Patrick rolled his eyes. "Call your sister. I know you usually call her later in the day, but I'm sure she isn't busy, and it can't hurt to talk to her now. David sighed at his husband's comment and placed his mug on the table, trading it for his phone.

"I will call Alexis, but please know that I am doing this because I believe she needs it. I'm not worried," David said, lying through his teeth. Patrick smirked and found it amusing that after all this time, David still couldn't admit that he was worried about his sister. Nonetheless, David tapped on Alexis's contact picture and waited for her to pick up.

"You okay, David?" Alexis asks through the phone. David shoots Patrick an I-told-you-so-face, proving that he and Alexis always talked later in the day.

"I'm fine," David replied mostly honestly. "I just wanted to see how you are."

"I'm, like, super busy with work. I guess PR doesn't even stop during a complete pandemic," Alexis replied half-heartedly. This tone of voice always worried David. "Can I call you back, like, a little later, David? I'm on a deadline."

David didn't believe her but agreed to let her go anyway. He told her to call back when she was finished work--work that she said just last week was "almost too slow to bear."

Little did David know that Alexis's nightly cry, for the first time, was moved to the morning that day. Hearing her brother's voice made her sad.


After her morning phone call with David, Alexis didn't have a great day. There was no work for her to do, she couldn't see anyone else, and her TV shows were getting old. Her day was bad enough that she really had no intention of calling David later that day. After she showered and completed her skincare, Alexis crawled into bed and quickly realized that the unplanned cry from the morning was not going to replace her nightly cry. She breathed deeply, but the tears fell anyway. Partially out of impulse and partially out of guilt for not doing so earlier, Alexis reached for her phone and tapped David's contact information. As it rang, Alexis wondered if David and Patrick would already be in bed at 10:45 p.m. She was a night owl. David eventually interrupted her thoughts.

"Alexis, what are you doing awake?" David asked without even saying hello. Alexis felt her eyes roll, and as they did, more tears fell.

"I'm not an old man, David," She replied, attempting to make her tears not audible. "Besides, I told you I would call back later, and now, I am." Alexis regretted her next move. She sniffed.

"Alexis, what's wrong?" David asked. Alexis stayed silent on the other side of the phone. "Alexis, answer me now. I heard you sniff. You are either crying or you are sick, and I will not sleep until you tell me that you are not sick and why you are crying.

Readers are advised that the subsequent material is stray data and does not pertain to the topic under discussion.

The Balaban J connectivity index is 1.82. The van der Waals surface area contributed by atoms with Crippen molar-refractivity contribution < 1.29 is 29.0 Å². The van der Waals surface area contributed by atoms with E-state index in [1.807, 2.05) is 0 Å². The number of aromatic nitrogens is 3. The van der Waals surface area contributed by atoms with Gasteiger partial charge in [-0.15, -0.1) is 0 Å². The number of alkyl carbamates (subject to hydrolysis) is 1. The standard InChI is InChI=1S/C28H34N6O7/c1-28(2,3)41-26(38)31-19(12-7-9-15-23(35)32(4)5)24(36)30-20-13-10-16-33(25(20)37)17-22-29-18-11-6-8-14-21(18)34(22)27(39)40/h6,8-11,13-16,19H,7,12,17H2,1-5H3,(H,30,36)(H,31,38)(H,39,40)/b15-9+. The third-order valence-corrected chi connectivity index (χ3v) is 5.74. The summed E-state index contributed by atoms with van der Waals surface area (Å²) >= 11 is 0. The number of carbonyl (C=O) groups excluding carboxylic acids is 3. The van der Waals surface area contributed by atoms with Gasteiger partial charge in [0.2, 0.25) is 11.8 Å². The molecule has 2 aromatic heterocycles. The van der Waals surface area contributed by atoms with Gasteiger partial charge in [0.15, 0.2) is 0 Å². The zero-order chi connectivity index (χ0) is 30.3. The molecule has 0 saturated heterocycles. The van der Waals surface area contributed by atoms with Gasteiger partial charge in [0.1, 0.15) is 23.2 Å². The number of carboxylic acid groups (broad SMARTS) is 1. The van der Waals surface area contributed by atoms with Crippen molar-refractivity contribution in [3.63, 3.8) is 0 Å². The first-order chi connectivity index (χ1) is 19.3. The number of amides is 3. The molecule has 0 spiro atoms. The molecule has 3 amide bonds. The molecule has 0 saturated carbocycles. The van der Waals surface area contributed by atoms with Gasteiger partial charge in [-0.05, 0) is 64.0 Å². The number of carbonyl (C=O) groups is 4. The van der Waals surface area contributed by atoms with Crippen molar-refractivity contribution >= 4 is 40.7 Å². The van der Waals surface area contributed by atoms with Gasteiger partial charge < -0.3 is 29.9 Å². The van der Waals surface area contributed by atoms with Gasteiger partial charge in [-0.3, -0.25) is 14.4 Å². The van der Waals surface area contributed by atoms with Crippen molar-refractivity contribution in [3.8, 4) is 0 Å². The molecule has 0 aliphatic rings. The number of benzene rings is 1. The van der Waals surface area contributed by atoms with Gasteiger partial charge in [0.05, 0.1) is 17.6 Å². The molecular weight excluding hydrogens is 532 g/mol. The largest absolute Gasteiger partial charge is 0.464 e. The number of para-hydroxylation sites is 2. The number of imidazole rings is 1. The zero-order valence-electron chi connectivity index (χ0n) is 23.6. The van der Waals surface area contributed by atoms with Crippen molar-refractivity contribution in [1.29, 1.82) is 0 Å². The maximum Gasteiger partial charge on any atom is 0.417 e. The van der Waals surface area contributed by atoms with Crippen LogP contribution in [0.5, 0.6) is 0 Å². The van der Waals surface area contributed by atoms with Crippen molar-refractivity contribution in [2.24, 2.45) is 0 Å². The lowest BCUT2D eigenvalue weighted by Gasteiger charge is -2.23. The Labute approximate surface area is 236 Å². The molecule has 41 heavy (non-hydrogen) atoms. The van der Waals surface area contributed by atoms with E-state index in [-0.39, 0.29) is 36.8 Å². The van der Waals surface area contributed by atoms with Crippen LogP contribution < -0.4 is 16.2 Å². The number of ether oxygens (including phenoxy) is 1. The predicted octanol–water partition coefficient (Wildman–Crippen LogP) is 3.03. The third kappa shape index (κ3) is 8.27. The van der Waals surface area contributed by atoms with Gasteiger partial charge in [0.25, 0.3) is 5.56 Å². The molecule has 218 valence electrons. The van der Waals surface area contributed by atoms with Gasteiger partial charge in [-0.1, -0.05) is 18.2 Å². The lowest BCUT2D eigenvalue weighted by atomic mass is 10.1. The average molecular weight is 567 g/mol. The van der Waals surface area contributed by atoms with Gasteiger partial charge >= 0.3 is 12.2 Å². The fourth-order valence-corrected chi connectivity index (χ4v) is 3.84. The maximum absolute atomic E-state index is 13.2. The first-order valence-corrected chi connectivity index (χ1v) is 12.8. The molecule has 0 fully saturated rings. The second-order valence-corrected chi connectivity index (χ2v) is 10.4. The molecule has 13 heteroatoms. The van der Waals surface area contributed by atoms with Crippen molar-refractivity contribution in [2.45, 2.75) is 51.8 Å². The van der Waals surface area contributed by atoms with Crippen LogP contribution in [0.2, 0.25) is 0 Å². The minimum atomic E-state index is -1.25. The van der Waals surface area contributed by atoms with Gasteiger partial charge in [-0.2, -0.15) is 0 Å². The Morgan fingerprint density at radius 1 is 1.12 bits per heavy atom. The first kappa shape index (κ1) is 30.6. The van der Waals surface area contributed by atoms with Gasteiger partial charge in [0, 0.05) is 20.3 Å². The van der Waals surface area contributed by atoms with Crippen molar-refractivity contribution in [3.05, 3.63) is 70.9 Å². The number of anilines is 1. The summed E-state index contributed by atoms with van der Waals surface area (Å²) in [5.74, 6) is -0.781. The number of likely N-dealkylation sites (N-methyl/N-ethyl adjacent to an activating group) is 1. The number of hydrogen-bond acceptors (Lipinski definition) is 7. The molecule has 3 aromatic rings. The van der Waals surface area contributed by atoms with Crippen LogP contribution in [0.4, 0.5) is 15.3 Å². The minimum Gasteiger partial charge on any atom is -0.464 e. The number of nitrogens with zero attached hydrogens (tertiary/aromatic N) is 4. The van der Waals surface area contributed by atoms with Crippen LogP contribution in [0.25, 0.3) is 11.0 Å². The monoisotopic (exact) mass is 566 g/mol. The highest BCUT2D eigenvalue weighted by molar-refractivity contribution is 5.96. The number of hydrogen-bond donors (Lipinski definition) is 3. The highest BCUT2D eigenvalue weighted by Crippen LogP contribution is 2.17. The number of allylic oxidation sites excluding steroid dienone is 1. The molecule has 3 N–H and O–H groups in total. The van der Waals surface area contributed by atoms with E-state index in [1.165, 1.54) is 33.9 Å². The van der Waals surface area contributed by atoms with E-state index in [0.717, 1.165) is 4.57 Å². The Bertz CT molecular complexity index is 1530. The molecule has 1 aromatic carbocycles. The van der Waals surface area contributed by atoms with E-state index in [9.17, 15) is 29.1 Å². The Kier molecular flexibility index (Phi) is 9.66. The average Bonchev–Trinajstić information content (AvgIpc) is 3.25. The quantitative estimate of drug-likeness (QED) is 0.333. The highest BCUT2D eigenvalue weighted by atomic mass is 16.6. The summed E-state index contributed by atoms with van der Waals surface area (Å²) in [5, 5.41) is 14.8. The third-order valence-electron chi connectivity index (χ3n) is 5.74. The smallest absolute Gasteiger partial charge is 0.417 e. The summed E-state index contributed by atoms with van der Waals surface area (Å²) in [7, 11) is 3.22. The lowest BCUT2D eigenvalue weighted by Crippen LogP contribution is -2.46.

Alexis replies simply by saying, "I'm not sick, David." She doesn't leave an indication that she is crying but secretly hopes that David will ask again. She finally feels like she needs to talk to somebody.

"Alexis, tell me what's wrong," David demanded. Alexis sniffed again but stayed otherwise silent. "Alexis," David repeated stiffly after a few moments. He heard Alexis take a breath.

"I miss you, okay? I miss you and Patrick, and I miss mom and dad. I--I can't leave my apartment, I hardly have a job, and I'm just like, like, all alone, and it sucks," Alexis spewed out. David couldn't believe how much she had just told him in a matter of seconds. Alexis sniffed again. Before David had composed some caring words to give back to her, Alexis continued with, "I'm just a bit lonely, and I'm not quite used to it yet."

David sucked in a breath. By now, Patrick was awake and could hear Alexis's high-pitched cries from David's phone. He looked at David, who was concerned that his sister, who didn't typically wear her heart on her sleeve with her family, was being so open about a serious problem. David moved closer to Patrick so that he could hear more closely.

"Alexis--" David began.

"Please don't do that, David," Alexis said with a breath, trying to invalidate her rant. "I know, there are people who have like so much worse than me and are actually going through stuff. You don't need to worry. I'm seriously fine."

Patrick looked at David and shook his head, his face also growing in concern. He wasn't used to this side of Alexis either. Even when she was so reliant on money and the men in her life, she was never reliant on the people closest to her.

"It's okay and completely if you aren't fine, Alexis," David told her. "You are in a city filled with billions of people, yet you have to be all alone. That's lonely, and you don't even get to really work right now which is the whole reason that you are there." He heard Alexis stiff again. He hated hearing Alexis cry but didn't want to tell her to stop. "One person's hard time doesn't make the next person's easier."

"David, I want to go home," Alexis cried, not realizing what she had just said. She was at home. New York City was her just didn't feel like it at the moment.

David didn't know what to say. He hadn't known what his sister was going to say, but it definitely wasn't that. He had assumed that her life wasn't quite its best at the moment, but he hadn't known the extent.

"When you say home, do you mean--" David began.

"I mean Schitt's Creek," Alexis interrupted.